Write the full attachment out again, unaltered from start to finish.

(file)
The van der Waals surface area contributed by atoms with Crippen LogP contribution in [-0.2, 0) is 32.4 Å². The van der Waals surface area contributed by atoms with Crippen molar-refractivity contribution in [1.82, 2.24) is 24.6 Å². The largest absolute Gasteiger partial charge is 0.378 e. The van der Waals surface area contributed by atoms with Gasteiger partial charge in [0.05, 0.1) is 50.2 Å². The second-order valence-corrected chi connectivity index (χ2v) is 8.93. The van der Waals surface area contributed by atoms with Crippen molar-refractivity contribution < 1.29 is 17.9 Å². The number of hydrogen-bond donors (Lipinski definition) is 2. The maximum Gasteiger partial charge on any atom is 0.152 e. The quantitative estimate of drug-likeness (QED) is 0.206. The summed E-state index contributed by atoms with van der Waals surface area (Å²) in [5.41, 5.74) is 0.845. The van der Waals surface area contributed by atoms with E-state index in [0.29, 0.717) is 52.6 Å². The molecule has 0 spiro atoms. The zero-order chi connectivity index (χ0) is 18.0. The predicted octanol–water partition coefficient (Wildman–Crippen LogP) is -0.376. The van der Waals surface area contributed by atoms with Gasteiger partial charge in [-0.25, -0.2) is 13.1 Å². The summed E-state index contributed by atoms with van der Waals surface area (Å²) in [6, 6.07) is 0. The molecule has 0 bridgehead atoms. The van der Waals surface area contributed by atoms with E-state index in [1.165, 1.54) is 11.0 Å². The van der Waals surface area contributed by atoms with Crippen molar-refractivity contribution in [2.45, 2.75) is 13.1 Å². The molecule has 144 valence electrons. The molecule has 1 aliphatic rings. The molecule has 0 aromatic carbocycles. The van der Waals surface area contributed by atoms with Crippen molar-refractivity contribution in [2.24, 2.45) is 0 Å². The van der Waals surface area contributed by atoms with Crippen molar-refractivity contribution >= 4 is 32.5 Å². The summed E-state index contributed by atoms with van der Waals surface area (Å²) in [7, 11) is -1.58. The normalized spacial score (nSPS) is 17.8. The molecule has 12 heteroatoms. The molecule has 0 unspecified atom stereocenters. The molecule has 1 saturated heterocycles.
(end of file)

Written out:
The van der Waals surface area contributed by atoms with Crippen LogP contribution in [-0.2, 0) is 32.4 Å². The van der Waals surface area contributed by atoms with Crippen molar-refractivity contribution in [1.82, 2.24) is 24.6 Å². The largest absolute Gasteiger partial charge is 0.378 e. The van der Waals surface area contributed by atoms with Gasteiger partial charge in [0.05, 0.1) is 50.2 Å². The second-order valence-corrected chi connectivity index (χ2v) is 8.93. The van der Waals surface area contributed by atoms with Crippen molar-refractivity contribution < 1.29 is 17.9 Å². The number of hydrogen-bond donors (Lipinski definition) is 2. The maximum Gasteiger partial charge on any atom is 0.152 e. The quantitative estimate of drug-likeness (QED) is 0.206. The summed E-state index contributed by atoms with van der Waals surface area (Å²) in [5.41, 5.74) is 0.845. The van der Waals surface area contributed by atoms with E-state index in [0.29, 0.717) is 52.6 Å². The molecule has 0 spiro atoms. The zero-order chi connectivity index (χ0) is 18.0. The predicted octanol–water partition coefficient (Wildman–Crippen LogP) is -0.376. The van der Waals surface area contributed by atoms with Gasteiger partial charge in [-0.25, -0.2) is 13.1 Å². The summed E-state index contributed by atoms with van der Waals surface area (Å²) in [6, 6.07) is 0. The molecule has 0 bridgehead atoms. The van der Waals surface area contributed by atoms with E-state index in [1.165, 1.54) is 11.0 Å². The van der Waals surface area contributed by atoms with Crippen molar-refractivity contribution in [2.45, 2.75) is 13.1 Å². The molecule has 144 valence electrons. The molecule has 1 aliphatic rings. The molecule has 0 aromatic carbocycles. The van der Waals surface area contributed by atoms with Crippen molar-refractivity contribution in [2.24, 2.45) is 0 Å². The van der Waals surface area contributed by atoms with Crippen molar-refractivity contribution >= 4 is 32.5 Å². The summed E-state index contributed by atoms with van der Waals surface area (Å²) in [7, 11) is -1.58. The normalized spacial score (nSPS) is 17.8. The molecule has 12 heteroatoms. The molecule has 0 unspecified atom stereocenters. The molecule has 1 saturated heterocycles.